Two years after the Napa County courts began cracking down on delinquent payments to victims, payments have increased fivefold.
The program, called Restitution Court, targets people on probation who are making payments slowly or not at all. More than 40 people have participated in Restitution Court since it began in March 2016. Before joining the court, those participants paid an average of roughly $40 per month, according to the District Attorney’s Office. The same people paid an average of $225 per month after joining the court.
That works out to a total of $108,000 in restitution payments made by that group in the past two years, up from $28,000 before the court began, statistics show.
Even a judge who was once skeptical of the program says he sees no drawbacks now.
“Victims were upset and disappointed and didn’t really know who to blame,” said Paul Gero of the District Attorney’s Office, who first pitched the idea of a Restitution Court. “It just seemed like a missing piece in our county.”
Restitution courts can be found across the country, but they aren’t a common type of specialty court. Specialty courts focus on a single kind of offense or offender, such as drugs, mental health, the environment or veterans.
Alameda County was the only county in the state with such a program at the time he began exploring the idea of a Restitution Court, Gero said. Now, other district attorneys ask Napa for advice on creating a Restitution Court in their county, he said.
Gero asked the court to consider piloting Restitution Court for one hour per month.
“I didn’t know if it was going to work or not, but I thought it’s worth trying,” he said. “That’s 12 hours of court time” in a year.
A typical day in Restitution Court begins at 11 a.m., on the third Monday of the month, inside the Criminal Courthouse on Third Street. Ten to 15 people on probation gather and discuss matters such as their employment situation, whether payment amounts are too high or too low, and when they are needed back in court.
People who are owed restitution are allowed to speak, too. Someone who has keeping up with regular payments may not return for months. Some people owe tens or hundreds of thousands of dollars.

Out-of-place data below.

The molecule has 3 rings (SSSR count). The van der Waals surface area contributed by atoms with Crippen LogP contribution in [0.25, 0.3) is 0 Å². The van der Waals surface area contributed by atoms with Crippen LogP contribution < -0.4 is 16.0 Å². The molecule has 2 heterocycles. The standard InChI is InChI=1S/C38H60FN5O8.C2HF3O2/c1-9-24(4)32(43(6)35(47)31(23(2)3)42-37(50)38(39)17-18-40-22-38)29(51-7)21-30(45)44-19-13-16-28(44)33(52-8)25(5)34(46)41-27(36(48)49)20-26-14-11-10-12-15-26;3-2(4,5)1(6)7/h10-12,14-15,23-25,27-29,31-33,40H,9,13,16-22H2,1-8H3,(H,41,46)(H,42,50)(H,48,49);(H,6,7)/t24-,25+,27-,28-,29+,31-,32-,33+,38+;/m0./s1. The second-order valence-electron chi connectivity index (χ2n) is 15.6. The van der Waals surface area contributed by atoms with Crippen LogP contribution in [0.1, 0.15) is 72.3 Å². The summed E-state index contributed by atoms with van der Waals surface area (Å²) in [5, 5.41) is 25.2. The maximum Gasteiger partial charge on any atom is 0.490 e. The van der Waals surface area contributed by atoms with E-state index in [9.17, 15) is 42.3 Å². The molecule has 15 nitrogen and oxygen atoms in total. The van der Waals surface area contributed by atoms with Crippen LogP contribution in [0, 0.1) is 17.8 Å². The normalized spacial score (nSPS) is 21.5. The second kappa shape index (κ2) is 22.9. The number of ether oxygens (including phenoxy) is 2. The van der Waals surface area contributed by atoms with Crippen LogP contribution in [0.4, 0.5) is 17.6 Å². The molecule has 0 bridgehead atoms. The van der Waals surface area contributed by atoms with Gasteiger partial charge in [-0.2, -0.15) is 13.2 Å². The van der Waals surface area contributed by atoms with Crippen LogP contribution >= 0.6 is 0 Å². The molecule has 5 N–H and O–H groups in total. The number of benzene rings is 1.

Judge Mark Boessenecker, who has presided over the court since it began, was initially skeptical of the program. The courts have suffered so many budget cuts that he worried about squeezing another commitment into an already packed schedule. But two years after its inception, Boessenecker said he has a positive view of the program.
“The biggest thing I’m seeing is that they are recognizing that people are paying attention to whether they’re making their payments,” he said.
Before someone is admitted to Restitution Court, Edward Whittington, who handles restitution matters for the Napa County Probation Department, said he reviews their file and takes a look at their employment status, income, expenses and how much they’re paying in restitution. Sometimes, people have unnecessary expenses such as gym memberships, nail appointments or going out that could be redirected to the person who is owed restitution, he said.
“They feel better that they’re [paying restitution],” Whittington said. It “shows that they can do the right thing and it’s up to them how they want their future.”
In court, people who owe restitution are asked personal questions. Initially, there tends to be a shock factor, but people seem to get used to the prying, he said.
One of the probationers is a young man who was unemployed prior to joining Restitution Court, Whittington said. He’s been working four or five months now in his first real job and is paying hundreds more per month than he used to, he said.
Participants who leave Restitution Court do so with a smile because they know they’ve completed what they were required to do, and they can move on with their lives, he said.
“It may not be a lot,” Whittington said. “But if we can get as much as we can to the victim, it’s all worth it.”